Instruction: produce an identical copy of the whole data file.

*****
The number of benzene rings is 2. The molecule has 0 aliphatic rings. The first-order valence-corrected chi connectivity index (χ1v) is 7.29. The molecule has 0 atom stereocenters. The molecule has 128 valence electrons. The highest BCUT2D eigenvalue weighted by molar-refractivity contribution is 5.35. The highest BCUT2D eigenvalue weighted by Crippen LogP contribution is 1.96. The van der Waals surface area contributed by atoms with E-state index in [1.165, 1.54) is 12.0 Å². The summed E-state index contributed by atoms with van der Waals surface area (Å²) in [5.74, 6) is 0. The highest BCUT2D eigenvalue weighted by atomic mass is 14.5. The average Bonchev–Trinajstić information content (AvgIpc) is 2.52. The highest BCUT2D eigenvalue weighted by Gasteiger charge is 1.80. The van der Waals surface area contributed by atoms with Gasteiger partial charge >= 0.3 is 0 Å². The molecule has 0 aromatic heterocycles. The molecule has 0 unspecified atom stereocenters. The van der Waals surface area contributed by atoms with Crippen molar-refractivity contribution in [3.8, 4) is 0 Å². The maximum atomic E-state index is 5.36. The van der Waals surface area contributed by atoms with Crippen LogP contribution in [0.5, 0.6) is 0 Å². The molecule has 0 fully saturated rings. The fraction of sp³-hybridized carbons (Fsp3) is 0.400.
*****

The number of benzene rings is 2. The molecule has 0 aliphatic rings. The first-order valence-corrected chi connectivity index (χ1v) is 7.29. The molecule has 0 atom stereocenters. The molecule has 128 valence electrons. The highest BCUT2D eigenvalue weighted by molar-refractivity contribution is 5.35. The highest BCUT2D eigenvalue weighted by Crippen LogP contribution is 1.96. The van der Waals surface area contributed by atoms with E-state index in [1.165, 1.54) is 12.0 Å². The summed E-state index contributed by atoms with van der Waals surface area (Å²) in [5.74, 6) is 0. The highest BCUT2D eigenvalue weighted by atomic mass is 14.5. The average Bonchev–Trinajstić information content (AvgIpc) is 2.52. The highest BCUT2D eigenvalue weighted by Gasteiger charge is 1.80. The van der Waals surface area contributed by atoms with Gasteiger partial charge >= 0.3 is 0 Å². The molecule has 0 aromatic heterocycles. The molecule has 0 unspecified atom stereocenters. The van der Waals surface area contributed by atoms with Crippen molar-refractivity contribution in [3.8, 4) is 0 Å². The maximum atomic E-state index is 5.36. The van der Waals surface area contributed by atoms with Crippen LogP contribution in [0.5, 0.6) is 0 Å². The molecule has 0 fully saturated rings. The fraction of sp³-hybridized carbons (Fsp3) is 0.400.